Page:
Over the next 10 years, that would generate about $120,000 of positive cash flow, ignoring inflation. If appreciation from the $170,000 value will be estimated to be limited to 3% per year (much lower than the historical average), then the property would conservatively be worth about $230,000 in 10 years. Assuming no withdrawals, the original $120,000 would be worth about $350,000 in about 10 years.

In other words, this scenario (which is very real for me) describes a return of about 11-12% compounded annually. That beats the reliability of the S&P 500 and it even beats the performance of the S&P 500 that has averaged 10% per year since its inception 90 years ago and greatly beats the S&P 500 over the past 20 years that grew 5% compounded annually (the 13 years from March 2000 to March 2013 were a wash). While the comparison to the S&P 500 is attractive, it is irrelevant for the purpose of this article.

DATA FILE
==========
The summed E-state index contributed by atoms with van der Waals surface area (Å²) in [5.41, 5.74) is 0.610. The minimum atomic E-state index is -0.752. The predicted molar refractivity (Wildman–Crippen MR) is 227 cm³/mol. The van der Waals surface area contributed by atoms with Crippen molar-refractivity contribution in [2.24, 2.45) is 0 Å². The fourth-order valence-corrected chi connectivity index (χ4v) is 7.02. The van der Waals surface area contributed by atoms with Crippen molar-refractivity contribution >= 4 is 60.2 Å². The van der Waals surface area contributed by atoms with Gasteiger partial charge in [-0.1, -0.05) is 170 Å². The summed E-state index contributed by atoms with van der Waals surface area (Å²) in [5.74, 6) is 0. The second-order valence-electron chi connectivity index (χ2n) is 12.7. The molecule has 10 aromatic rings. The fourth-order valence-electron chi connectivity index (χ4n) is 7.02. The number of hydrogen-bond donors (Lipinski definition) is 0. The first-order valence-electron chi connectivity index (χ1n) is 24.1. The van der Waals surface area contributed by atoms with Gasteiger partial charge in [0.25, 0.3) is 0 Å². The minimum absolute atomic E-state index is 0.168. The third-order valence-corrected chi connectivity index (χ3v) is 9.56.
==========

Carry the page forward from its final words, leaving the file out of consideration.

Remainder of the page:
Let’s say that you are ready to retire at the end of the 10 years (when you will be older than 59 ½) and you will start to withdraw the cash value of this rental property and eventually withdraw the equity too (for example, by having your SDIRA sell it after 10 years and assume 0% appreciation in the years following the 10 years).

If your marginal federal tax rate will be 25% and your marginal state tax rate will be 5% (higher in New Jersey) and if you withdraw the value of this property at a rate that keeps you in these tax brackets, then the amount of tax you will pay will be about $105,000.